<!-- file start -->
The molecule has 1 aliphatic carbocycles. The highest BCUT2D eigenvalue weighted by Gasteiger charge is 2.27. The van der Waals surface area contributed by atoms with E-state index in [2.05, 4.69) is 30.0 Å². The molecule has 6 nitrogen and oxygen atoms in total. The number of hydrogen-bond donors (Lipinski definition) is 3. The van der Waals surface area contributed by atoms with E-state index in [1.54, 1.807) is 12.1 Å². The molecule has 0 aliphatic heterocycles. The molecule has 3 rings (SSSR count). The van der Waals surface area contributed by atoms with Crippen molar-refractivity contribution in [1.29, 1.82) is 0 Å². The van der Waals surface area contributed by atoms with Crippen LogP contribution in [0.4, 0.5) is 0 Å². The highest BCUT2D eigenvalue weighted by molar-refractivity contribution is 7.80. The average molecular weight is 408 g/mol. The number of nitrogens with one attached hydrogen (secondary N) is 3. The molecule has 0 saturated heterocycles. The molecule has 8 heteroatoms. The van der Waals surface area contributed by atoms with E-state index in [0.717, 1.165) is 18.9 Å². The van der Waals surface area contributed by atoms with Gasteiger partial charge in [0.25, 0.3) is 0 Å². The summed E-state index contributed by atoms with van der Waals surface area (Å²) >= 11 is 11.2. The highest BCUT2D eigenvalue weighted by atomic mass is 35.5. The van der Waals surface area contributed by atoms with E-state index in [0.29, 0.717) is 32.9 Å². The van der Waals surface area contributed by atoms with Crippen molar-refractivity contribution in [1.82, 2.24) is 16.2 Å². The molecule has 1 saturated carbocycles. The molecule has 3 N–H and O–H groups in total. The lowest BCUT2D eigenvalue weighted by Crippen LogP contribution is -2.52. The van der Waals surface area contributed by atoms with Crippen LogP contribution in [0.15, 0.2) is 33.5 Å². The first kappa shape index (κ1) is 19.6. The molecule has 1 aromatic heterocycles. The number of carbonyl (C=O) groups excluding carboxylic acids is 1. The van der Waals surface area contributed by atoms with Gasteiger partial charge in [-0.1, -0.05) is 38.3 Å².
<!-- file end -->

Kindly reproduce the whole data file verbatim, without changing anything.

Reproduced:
The molecule has 1 aliphatic carbocycles. The highest BCUT2D eigenvalue weighted by Gasteiger charge is 2.27. The van der Waals surface area contributed by atoms with E-state index in [2.05, 4.69) is 30.0 Å². The molecule has 6 nitrogen and oxygen atoms in total. The number of hydrogen-bond donors (Lipinski definition) is 3. The van der Waals surface area contributed by atoms with E-state index in [1.54, 1.807) is 12.1 Å². The molecule has 0 aliphatic heterocycles. The molecule has 3 rings (SSSR count). The van der Waals surface area contributed by atoms with Crippen molar-refractivity contribution in [1.29, 1.82) is 0 Å². The van der Waals surface area contributed by atoms with Crippen LogP contribution in [0.4, 0.5) is 0 Å². The highest BCUT2D eigenvalue weighted by molar-refractivity contribution is 7.80. The average molecular weight is 408 g/mol. The number of nitrogens with one attached hydrogen (secondary N) is 3. The molecule has 0 saturated heterocycles. The molecule has 8 heteroatoms. The van der Waals surface area contributed by atoms with E-state index in [0.717, 1.165) is 18.9 Å². The van der Waals surface area contributed by atoms with Gasteiger partial charge in [0.25, 0.3) is 0 Å². The summed E-state index contributed by atoms with van der Waals surface area (Å²) >= 11 is 11.2. The highest BCUT2D eigenvalue weighted by atomic mass is 35.5. The van der Waals surface area contributed by atoms with E-state index in [0.29, 0.717) is 32.9 Å². The van der Waals surface area contributed by atoms with Crippen molar-refractivity contribution in [1.82, 2.24) is 16.2 Å². The molecule has 1 saturated carbocycles. The molecule has 3 N–H and O–H groups in total. The lowest BCUT2D eigenvalue weighted by Crippen LogP contribution is -2.52. The van der Waals surface area contributed by atoms with Crippen LogP contribution in [0.15, 0.2) is 33.5 Å². The first kappa shape index (κ1) is 19.6. The molecule has 1 aromatic heterocycles. The number of carbonyl (C=O) groups excluding carboxylic acids is 1. The van der Waals surface area contributed by atoms with Gasteiger partial charge in [-0.1, -0.05) is 38.3 Å².